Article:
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Irina's Fight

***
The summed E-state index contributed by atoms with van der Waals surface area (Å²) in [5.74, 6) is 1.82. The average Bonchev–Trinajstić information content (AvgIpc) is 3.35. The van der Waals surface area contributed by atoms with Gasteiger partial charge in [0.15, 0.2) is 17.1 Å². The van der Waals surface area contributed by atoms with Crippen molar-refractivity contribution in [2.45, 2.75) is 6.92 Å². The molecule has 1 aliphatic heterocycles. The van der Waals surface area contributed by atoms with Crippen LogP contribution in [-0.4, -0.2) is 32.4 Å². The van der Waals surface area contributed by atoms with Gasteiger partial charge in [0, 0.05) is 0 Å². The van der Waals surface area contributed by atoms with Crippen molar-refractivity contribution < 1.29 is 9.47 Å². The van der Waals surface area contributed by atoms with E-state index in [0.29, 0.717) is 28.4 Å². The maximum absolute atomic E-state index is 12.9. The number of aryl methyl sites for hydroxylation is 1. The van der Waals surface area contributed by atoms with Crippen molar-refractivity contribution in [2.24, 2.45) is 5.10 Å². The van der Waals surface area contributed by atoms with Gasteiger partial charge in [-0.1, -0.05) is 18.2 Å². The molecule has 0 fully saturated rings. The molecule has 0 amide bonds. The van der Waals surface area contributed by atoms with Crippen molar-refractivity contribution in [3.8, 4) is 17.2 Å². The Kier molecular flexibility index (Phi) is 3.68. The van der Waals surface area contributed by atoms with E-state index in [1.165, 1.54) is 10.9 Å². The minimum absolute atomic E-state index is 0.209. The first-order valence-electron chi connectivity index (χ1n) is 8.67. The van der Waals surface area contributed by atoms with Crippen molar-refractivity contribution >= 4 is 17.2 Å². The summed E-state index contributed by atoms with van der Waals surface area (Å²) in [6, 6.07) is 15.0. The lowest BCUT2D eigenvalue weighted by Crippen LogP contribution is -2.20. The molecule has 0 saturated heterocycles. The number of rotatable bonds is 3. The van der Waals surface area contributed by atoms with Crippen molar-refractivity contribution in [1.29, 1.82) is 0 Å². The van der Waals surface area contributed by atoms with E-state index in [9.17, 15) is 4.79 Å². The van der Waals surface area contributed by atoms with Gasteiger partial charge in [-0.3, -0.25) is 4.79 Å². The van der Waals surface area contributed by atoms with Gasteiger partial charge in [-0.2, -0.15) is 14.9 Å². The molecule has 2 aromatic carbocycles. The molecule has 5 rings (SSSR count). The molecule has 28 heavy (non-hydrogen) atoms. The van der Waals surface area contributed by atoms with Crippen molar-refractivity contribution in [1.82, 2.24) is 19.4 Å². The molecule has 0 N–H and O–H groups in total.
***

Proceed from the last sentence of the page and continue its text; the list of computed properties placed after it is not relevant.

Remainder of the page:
Potomac, MD